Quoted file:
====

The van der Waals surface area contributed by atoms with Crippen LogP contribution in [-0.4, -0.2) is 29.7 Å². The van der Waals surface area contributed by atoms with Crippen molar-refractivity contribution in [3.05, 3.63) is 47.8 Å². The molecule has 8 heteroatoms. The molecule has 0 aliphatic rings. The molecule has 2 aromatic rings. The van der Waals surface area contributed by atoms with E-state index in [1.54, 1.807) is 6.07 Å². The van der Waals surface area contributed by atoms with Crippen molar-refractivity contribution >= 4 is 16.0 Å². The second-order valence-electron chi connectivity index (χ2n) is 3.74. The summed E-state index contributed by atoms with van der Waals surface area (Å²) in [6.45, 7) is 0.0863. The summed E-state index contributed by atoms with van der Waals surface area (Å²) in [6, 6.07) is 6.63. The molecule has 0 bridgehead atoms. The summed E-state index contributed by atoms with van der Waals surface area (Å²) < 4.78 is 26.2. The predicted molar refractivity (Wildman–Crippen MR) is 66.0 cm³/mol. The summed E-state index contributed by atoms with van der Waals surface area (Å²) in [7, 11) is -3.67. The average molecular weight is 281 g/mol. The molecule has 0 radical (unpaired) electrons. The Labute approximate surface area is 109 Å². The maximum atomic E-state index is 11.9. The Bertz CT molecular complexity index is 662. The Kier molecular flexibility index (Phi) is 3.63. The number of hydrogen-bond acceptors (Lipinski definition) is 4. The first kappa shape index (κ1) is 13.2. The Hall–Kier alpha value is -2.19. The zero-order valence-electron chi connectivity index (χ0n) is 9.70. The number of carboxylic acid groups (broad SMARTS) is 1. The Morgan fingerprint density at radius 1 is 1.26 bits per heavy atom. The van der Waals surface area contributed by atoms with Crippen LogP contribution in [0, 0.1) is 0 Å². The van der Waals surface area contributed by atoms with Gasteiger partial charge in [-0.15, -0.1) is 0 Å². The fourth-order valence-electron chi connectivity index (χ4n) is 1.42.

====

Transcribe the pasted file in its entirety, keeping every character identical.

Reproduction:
The van der Waals surface area contributed by atoms with Crippen LogP contribution in [-0.4, -0.2) is 29.7 Å². The van der Waals surface area contributed by atoms with Crippen molar-refractivity contribution in [3.05, 3.63) is 47.8 Å². The molecule has 8 heteroatoms. The molecule has 0 aliphatic rings. The molecule has 2 aromatic rings. The van der Waals surface area contributed by atoms with E-state index in [1.54, 1.807) is 6.07 Å². The van der Waals surface area contributed by atoms with Crippen molar-refractivity contribution >= 4 is 16.0 Å². The second-order valence-electron chi connectivity index (χ2n) is 3.74. The summed E-state index contributed by atoms with van der Waals surface area (Å²) in [6.45, 7) is 0.0863. The summed E-state index contributed by atoms with van der Waals surface area (Å²) in [6, 6.07) is 6.63. The molecule has 0 bridgehead atoms. The summed E-state index contributed by atoms with van der Waals surface area (Å²) < 4.78 is 26.2. The predicted molar refractivity (Wildman–Crippen MR) is 66.0 cm³/mol. The summed E-state index contributed by atoms with van der Waals surface area (Å²) in [7, 11) is -3.67. The average molecular weight is 281 g/mol. The molecule has 0 radical (unpaired) electrons. The Labute approximate surface area is 109 Å². The maximum atomic E-state index is 11.9. The Bertz CT molecular complexity index is 662. The Kier molecular flexibility index (Phi) is 3.63. The number of hydrogen-bond acceptors (Lipinski definition) is 4. The first kappa shape index (κ1) is 13.2. The Hall–Kier alpha value is -2.19. The zero-order valence-electron chi connectivity index (χ0n) is 9.70. The number of carboxylic acid groups (broad SMARTS) is 1. The Morgan fingerprint density at radius 1 is 1.26 bits per heavy atom. The van der Waals surface area contributed by atoms with Crippen LogP contribution in [0, 0.1) is 0 Å². The van der Waals surface area contributed by atoms with Gasteiger partial charge in [-0.15, -0.1) is 0 Å². The fourth-order valence-electron chi connectivity index (χ4n) is 1.42.